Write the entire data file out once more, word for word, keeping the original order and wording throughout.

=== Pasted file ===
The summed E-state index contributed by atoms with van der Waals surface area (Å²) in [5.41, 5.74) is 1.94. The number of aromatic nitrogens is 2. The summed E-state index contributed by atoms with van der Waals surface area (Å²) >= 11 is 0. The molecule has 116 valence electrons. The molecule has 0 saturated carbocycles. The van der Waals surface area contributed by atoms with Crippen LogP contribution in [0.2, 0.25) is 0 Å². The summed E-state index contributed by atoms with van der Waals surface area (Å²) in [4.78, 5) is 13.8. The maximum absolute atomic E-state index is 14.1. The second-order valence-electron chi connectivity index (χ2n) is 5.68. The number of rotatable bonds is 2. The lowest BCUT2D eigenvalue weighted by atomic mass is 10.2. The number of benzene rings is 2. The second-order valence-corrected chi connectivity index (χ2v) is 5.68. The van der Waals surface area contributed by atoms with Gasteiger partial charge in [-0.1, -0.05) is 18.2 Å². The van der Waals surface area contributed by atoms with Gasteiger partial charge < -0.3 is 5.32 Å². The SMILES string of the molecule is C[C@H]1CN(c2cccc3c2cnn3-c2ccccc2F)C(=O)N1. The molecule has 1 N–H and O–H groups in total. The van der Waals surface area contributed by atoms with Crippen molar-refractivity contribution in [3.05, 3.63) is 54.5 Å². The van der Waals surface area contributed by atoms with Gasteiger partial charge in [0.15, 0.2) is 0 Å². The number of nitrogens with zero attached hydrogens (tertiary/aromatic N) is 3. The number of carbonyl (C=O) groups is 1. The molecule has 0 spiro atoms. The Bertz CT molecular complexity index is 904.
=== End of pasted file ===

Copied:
The summed E-state index contributed by atoms with van der Waals surface area (Å²) in [5.41, 5.74) is 1.94. The number of aromatic nitrogens is 2. The summed E-state index contributed by atoms with van der Waals surface area (Å²) >= 11 is 0. The molecule has 116 valence electrons. The molecule has 0 saturated carbocycles. The van der Waals surface area contributed by atoms with Crippen LogP contribution in [0.2, 0.25) is 0 Å². The summed E-state index contributed by atoms with van der Waals surface area (Å²) in [4.78, 5) is 13.8. The maximum absolute atomic E-state index is 14.1. The second-order valence-electron chi connectivity index (χ2n) is 5.68. The number of rotatable bonds is 2. The lowest BCUT2D eigenvalue weighted by atomic mass is 10.2. The number of benzene rings is 2. The second-order valence-corrected chi connectivity index (χ2v) is 5.68. The van der Waals surface area contributed by atoms with Gasteiger partial charge in [-0.1, -0.05) is 18.2 Å². The van der Waals surface area contributed by atoms with Gasteiger partial charge < -0.3 is 5.32 Å². The SMILES string of the molecule is C[C@H]1CN(c2cccc3c2cnn3-c2ccccc2F)C(=O)N1. The molecule has 1 N–H and O–H groups in total. The van der Waals surface area contributed by atoms with Crippen molar-refractivity contribution in [3.05, 3.63) is 54.5 Å². The van der Waals surface area contributed by atoms with Gasteiger partial charge in [0.15, 0.2) is 0 Å². The number of nitrogens with zero attached hydrogens (tertiary/aromatic N) is 3. The number of carbonyl (C=O) groups is 1. The molecule has 0 spiro atoms. The Bertz CT molecular complexity index is 904.